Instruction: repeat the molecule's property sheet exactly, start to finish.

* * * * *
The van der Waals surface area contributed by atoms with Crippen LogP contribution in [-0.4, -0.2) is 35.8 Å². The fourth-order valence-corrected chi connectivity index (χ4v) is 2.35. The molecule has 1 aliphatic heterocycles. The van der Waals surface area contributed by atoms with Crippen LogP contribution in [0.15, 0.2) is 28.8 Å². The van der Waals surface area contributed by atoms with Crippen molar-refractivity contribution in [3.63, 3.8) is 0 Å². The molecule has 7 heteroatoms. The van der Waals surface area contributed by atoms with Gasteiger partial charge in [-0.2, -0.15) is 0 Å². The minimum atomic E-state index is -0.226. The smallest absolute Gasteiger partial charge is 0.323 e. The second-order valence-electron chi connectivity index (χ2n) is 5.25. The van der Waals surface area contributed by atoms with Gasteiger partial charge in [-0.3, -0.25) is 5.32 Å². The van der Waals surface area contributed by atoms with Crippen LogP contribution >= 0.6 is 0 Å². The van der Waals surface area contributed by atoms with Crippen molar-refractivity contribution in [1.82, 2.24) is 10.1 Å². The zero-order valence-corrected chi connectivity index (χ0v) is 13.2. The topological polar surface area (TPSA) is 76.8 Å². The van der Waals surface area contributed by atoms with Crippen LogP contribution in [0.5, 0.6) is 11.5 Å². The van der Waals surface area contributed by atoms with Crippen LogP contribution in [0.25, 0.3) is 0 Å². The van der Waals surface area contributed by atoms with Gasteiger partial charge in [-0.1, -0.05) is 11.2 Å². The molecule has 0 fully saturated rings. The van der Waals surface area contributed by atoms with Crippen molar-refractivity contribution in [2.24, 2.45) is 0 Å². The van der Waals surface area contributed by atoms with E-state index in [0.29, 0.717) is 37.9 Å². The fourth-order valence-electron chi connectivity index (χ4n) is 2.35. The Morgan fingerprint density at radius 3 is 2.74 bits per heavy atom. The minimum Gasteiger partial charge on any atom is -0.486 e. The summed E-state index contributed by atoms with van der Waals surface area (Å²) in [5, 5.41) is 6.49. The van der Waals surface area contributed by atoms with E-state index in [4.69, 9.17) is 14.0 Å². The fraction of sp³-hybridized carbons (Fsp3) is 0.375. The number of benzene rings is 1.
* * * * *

The van der Waals surface area contributed by atoms with Crippen LogP contribution in [-0.4, -0.2) is 35.8 Å². The fourth-order valence-corrected chi connectivity index (χ4v) is 2.35. The molecule has 1 aliphatic heterocycles. The van der Waals surface area contributed by atoms with Crippen LogP contribution in [0.15, 0.2) is 28.8 Å². The van der Waals surface area contributed by atoms with Crippen molar-refractivity contribution in [3.63, 3.8) is 0 Å². The molecule has 7 heteroatoms. The van der Waals surface area contributed by atoms with Gasteiger partial charge in [-0.2, -0.15) is 0 Å². The minimum atomic E-state index is -0.226. The smallest absolute Gasteiger partial charge is 0.323 e. The second-order valence-electron chi connectivity index (χ2n) is 5.25. The van der Waals surface area contributed by atoms with Gasteiger partial charge in [-0.3, -0.25) is 5.32 Å². The van der Waals surface area contributed by atoms with Crippen LogP contribution >= 0.6 is 0 Å². The van der Waals surface area contributed by atoms with Crippen molar-refractivity contribution in [1.82, 2.24) is 10.1 Å². The zero-order valence-corrected chi connectivity index (χ0v) is 13.2. The topological polar surface area (TPSA) is 76.8 Å². The van der Waals surface area contributed by atoms with Crippen LogP contribution in [0.5, 0.6) is 11.5 Å². The van der Waals surface area contributed by atoms with Crippen LogP contribution in [0.25, 0.3) is 0 Å². The van der Waals surface area contributed by atoms with Gasteiger partial charge in [-0.1, -0.05) is 11.2 Å². The molecule has 0 fully saturated rings. The van der Waals surface area contributed by atoms with Crippen molar-refractivity contribution in [2.24, 2.45) is 0 Å². The van der Waals surface area contributed by atoms with E-state index in [0.29, 0.717) is 37.9 Å². The fourth-order valence-electron chi connectivity index (χ4n) is 2.35. The Morgan fingerprint density at radius 3 is 2.74 bits per heavy atom. The minimum Gasteiger partial charge on any atom is -0.486 e. The summed E-state index contributed by atoms with van der Waals surface area (Å²) in [5, 5.41) is 6.49. The van der Waals surface area contributed by atoms with E-state index in [4.69, 9.17) is 14.0 Å². The fraction of sp³-hybridized carbons (Fsp3) is 0.375. The number of benzene rings is 1.